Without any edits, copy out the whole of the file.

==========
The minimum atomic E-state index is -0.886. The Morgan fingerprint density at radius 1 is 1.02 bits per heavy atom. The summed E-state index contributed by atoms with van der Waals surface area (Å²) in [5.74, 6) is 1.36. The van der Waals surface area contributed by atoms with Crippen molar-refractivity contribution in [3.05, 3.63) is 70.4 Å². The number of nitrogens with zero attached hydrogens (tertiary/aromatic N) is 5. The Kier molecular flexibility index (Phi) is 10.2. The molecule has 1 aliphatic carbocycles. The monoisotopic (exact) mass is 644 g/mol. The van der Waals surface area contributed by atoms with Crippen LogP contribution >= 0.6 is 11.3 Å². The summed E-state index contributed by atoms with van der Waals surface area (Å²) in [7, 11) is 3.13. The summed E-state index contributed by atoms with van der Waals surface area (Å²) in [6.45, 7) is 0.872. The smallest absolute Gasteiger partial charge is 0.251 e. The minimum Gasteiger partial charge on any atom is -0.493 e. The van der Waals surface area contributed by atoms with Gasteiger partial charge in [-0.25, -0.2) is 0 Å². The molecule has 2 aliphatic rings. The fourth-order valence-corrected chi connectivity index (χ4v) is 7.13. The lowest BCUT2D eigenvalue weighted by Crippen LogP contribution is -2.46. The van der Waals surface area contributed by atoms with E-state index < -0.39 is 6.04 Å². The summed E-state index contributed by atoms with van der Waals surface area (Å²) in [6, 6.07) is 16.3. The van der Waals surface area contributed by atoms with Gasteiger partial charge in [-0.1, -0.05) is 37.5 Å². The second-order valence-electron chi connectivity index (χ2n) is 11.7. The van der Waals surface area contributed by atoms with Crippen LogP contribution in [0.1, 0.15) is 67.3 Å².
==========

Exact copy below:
The minimum atomic E-state index is -0.886. The Morgan fingerprint density at radius 1 is 1.02 bits per heavy atom. The summed E-state index contributed by atoms with van der Waals surface area (Å²) in [5.74, 6) is 1.36. The van der Waals surface area contributed by atoms with Crippen molar-refractivity contribution in [3.05, 3.63) is 70.4 Å². The number of nitrogens with zero attached hydrogens (tertiary/aromatic N) is 5. The Kier molecular flexibility index (Phi) is 10.2. The molecule has 1 aliphatic carbocycles. The monoisotopic (exact) mass is 644 g/mol. The van der Waals surface area contributed by atoms with Crippen LogP contribution >= 0.6 is 11.3 Å². The summed E-state index contributed by atoms with van der Waals surface area (Å²) in [7, 11) is 3.13. The summed E-state index contributed by atoms with van der Waals surface area (Å²) in [6.45, 7) is 0.872. The smallest absolute Gasteiger partial charge is 0.251 e. The minimum Gasteiger partial charge on any atom is -0.493 e. The van der Waals surface area contributed by atoms with Gasteiger partial charge in [-0.25, -0.2) is 0 Å². The molecule has 2 aliphatic rings. The fourth-order valence-corrected chi connectivity index (χ4v) is 7.13. The lowest BCUT2D eigenvalue weighted by Crippen LogP contribution is -2.46. The van der Waals surface area contributed by atoms with E-state index < -0.39 is 6.04 Å². The summed E-state index contributed by atoms with van der Waals surface area (Å²) in [6, 6.07) is 16.3. The van der Waals surface area contributed by atoms with Gasteiger partial charge in [-0.1, -0.05) is 37.5 Å². The second-order valence-electron chi connectivity index (χ2n) is 11.7. The van der Waals surface area contributed by atoms with Crippen LogP contribution in [0.1, 0.15) is 67.3 Å².